5 reasons to master economics at the University of Copenhagen
Promoted by University of Copenhagen

5 reasons to master economics at the University of Copenhagen

The universal nature of economics is what drew Rhitam Das to pursue a Master of Science (MSc) in Economics at the University of Copenhagen. “I was explaining ‘break-even point’ to a friend back in high school, in the first year of studying economics, when my interest in the subject was born,” explains Das, MSc in Economics

Hailing from India, Das has a strong interest in the domain of macroeconomics and international macroeconomics, and is now specialising in these areas at the University of Copenhagen. “I aspire to work in the field and help avoid and solve debt crises in the world, which is reflected by my specialisation and supported by the education attained here in Copenhagen,” says Das.

University of Copenhagen is the best university in Denmark, according to Times Higher Education. For economic research in particular, the university ranks tenth in Europe, sixth in continental Europe and first in Scandinavia. To add to its list of accolades, there are 10 Nobel Laureates, 37 prime ministers and even 34 Olympic medals associated with the world-class research university. 

For students interested in pursuing an MSc in Economics, here are five more good reasons why you should choose the University of Copenhagen

Students exchange ideas and work together in small classes alongside their teachers and professors. Source: University of Copenhagen

A beautiful city

The university is located in the buzzing capital of Denmark. Whether it’s your first visit or just one of many, Copenhagen has many sights to explore, with years of rich history in every corner. The city was named one of the best places to travel in 2023 and continues to draw in tourists for its design, food, and dedication to sustainability.

For students, Copenhagen is an even greater city. It’s filled with student-friendly cafés, efficient local transportation and a safe environment — factors loved by both local and international students. Das enjoys taking a break from his coursework by relaxing at Kongens Have (the King’s Garden), a green lung perfect for picnicking and sunbathing in the city centre. 

“I am equally drawn to sitting by the canals near Nyhavn,” says Das. Nyhavn, a former commercial port with colourful houses, is one of the most iconic spots in Copenhagen. “This beautiful city exudes a strongly salient peace of life.”

An MSc in Economics student working on equations. Source: University of Copenhagen

A lot of flexibility

The university prides itself on flexibility when it comes to its master’s degrees, and its MSc in Economics is no exception. The programme mostly consists of elective courses, and there is a long menu of advanced electives available. Almost all these programmes are taught in English, which is a great option for international students.

“The diversity of topics is large,” says student Alejandra Prada Mora. “Since I am more interested in researching social issues, I attended courses in education, gender, and development, and even found a new interest in behavioural economics.”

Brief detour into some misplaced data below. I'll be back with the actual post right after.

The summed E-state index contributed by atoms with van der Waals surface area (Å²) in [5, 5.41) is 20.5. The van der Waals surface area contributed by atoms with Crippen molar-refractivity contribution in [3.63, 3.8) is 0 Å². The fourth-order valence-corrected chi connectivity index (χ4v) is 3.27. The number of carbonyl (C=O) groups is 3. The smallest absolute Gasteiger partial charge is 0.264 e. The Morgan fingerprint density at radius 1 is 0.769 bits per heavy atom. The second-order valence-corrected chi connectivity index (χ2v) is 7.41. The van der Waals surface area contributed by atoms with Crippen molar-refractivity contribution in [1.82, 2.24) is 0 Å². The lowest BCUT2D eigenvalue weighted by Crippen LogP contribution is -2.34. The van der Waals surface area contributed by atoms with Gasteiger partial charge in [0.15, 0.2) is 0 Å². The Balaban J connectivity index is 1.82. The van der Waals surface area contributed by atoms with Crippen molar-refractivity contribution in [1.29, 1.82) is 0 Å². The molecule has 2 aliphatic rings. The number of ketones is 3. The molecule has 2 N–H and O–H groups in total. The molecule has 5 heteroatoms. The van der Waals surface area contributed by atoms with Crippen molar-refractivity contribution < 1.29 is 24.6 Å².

Teachers and professors often guide their students personally, ensuring that they fully understand the programme’s courses. Source: University of Copenhagen

A flat hierarchy, dynamic learning

This may come as a culture shock to some students – especially ones hailing from Asian countries – but there’s little student-teacher hierarchy here. Relationships are casual. They engage with each other informally, using first names to refer to each other in classes and speaking to each other as equals. 

Casual exchanges like this is extremely valuable in small classes such as electives, where it is also easier to participate and have a closer relationship with teachers and peers. More importantly, it helps teachers facilitate learning on a more personal basis, encouraging students to think and learn independently. 

Real-world expertise

The MSc in Economics is filled with top-tier researchers and professors, and there is no shortage of academic excellence within the programme. The university often introduces more brilliant minds to the mix, bringing in industry experts as guest lecturers or hosting talks and seminars to share their knowledge and experience.

Das remembers a seminar he attended when the war in Ukraine erupted. This was when Europe suffered an energy crisis, which led the city to reduce temperatures in public buildings during his first winter in Copenhagen. 

“The university brought in the Chief Economist of Danske Bank to conduct a seminar on said crisis, where he went through the details of the cause, effects and plans to recover from this scenario,” Das says . “Whilst a misty concept to me at first, the seminar enabled me to understand the issue clearly.”

Excellent career prospects

Graduates are highly employable due to the varied subjects in the programme. Many secure good roles in a diverse range of sectors – 59% of students opt to work in the private sector, while 41% are in public services. 

It also goes without saying that graduates are qualified to earn generous salaries. Djoefbladet, a trade and news portal in Denmark, ranks the MSc in Economics programme as one that produces graduates earning the sixth highest salary in the country. This result takes into account similar business, economics, law and social science programmes in Denmark.

Follow the University of Copenhagen on Facebook, LinkedIn, Instagram, X and YouTube.